Another challenge is related to the inclusion of affected populations in humanitarian relief, as well as in science [9]. Such perspectives still seem rare in both humanitarian practice and research [10], as predicting needs in humanitarian contexts is difficult [11]. The HESPER scale/ HESPER Web was developed and evaluated specifically for use both by humanitarian actors and in research. However, little is known about the use of the scale, or how information on the use has been shared with humanitarian actors in the field. Therefore, the aim of this paper was to determine the scientific use of the HESPER or HESPER Web, report on the perceived needs in humanitarian emergencies, and discuss how scientists and humanitarian actors can work together in a partnership in needs assessment activities in humanitarian settings.

Methods

A scooping study in accordance with the methodology suggested by Arksey and O’Malley was conducted with the purpose of summarising and disseminating the research findings [12]. The five suggested stages were followed.

Stage 1. Identifying the research question

The research questions for this study were the following:

  1. 1.

    In what contexts and study populations, and with what study designs has the HESPER scale been used in scientific studies?

  2. 2.

    What needs have been reported when studying the perceived needs in populations affected by humanitarian emergencies?

  3. 3.

    How were potential collaborations or information on the needs assessment results shared between the researchers and humanitarian stakeholders involved in the study context described in the paper?

Stage 2. Identifying relevant studies

A structural search of the PuBMed and Web of Science databases was conducted on January 17, 2022. The search terms used and the matches found are presented in Table 1. To be included, a paper had to be published in English during the last 20 years and have used the HESPER scale in any version or language to identify perceived needs. All kinds of scientific publications, such as original studies, case reports, and conference papers, were included. Exclusion criteria were papers reporting strictly psychometric results or data on the HESPER scale itself.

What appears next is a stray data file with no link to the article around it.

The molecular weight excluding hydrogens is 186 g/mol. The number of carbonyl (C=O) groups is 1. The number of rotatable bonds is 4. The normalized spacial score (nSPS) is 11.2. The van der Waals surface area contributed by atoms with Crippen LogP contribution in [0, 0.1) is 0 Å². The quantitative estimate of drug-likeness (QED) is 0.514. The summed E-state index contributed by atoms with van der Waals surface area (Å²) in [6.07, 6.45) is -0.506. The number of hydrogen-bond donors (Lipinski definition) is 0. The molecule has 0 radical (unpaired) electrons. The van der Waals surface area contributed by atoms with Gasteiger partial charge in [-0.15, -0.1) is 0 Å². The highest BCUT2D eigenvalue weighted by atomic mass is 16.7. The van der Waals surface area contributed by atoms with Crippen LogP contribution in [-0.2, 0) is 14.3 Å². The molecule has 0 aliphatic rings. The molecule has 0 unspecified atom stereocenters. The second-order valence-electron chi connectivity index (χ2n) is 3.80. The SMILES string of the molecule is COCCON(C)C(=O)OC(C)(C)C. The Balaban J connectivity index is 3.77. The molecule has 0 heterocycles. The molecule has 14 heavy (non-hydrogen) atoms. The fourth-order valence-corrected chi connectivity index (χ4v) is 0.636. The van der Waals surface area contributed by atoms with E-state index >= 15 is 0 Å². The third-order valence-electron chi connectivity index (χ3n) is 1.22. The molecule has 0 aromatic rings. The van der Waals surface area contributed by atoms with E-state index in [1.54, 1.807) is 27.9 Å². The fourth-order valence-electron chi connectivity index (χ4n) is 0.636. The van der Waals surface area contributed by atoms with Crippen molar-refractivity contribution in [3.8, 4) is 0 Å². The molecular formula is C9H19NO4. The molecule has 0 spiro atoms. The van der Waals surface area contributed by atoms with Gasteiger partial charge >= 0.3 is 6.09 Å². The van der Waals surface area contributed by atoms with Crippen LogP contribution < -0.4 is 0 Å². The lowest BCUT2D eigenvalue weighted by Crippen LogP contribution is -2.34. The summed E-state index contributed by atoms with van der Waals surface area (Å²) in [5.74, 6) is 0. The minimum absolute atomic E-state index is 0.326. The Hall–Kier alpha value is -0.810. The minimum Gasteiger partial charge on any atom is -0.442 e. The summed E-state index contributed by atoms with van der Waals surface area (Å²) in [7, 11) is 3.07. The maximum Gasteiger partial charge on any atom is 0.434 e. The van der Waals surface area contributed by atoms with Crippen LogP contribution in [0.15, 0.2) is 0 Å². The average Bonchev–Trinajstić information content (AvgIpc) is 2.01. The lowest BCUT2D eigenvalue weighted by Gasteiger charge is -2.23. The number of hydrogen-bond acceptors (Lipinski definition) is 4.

Table 1 Overview of database searches, search terms, and matches

Stage 3. Study selection

All studies identified in the database search were assessed for the inclusion criteria, starting with the title and abstract. A full-text reading was then performed for all papers not yet being excluded (see Fig. 1). After the relevant papers were identified from the database search, a manual search of the reference lists was conducted. No further study in need of inclusion was identified.

Fig. 1
figure 1

Flowchart of the selection process

Stage 4. Charting the data

Information on authors, year of publication, study design, setting, country of data collection, sampling method, study sample, top three needs reported in the study, and additional results with relevance for either the research question on the use of HESPER or the needs reported were charted manually (see Table 2). These data were subject to the core analysis of the study [12].

Table 2 Overview of included studies, reported needs and findings

Stage 5. Collating, summarising, and reporting the results

An overview of the papers included is presented in table form (Table 2).

Results

In all, eight scientific papers using the original HESPER scale (n = 6) or the HESPER Web scale (n = 2) were identified.

Study contexts

All the papers had a cross-sectional design. Most of the studies (n = 7) had been carried out in conflict or post-conflict contexts [7, 8, 13,14,15,16]. Other studies were conducted four months after an earthquake [17] and six to 12 months after a hurricane [18]. Three studies were conducted in African countries (Uganda, [16], South Sudan [14], and Kenya [8]), two in Asia (Nepal [13, 17]), two in the Middle East (Jordan [17] and Syria [15]), and one in Europe (Sweden [7]).

Study samples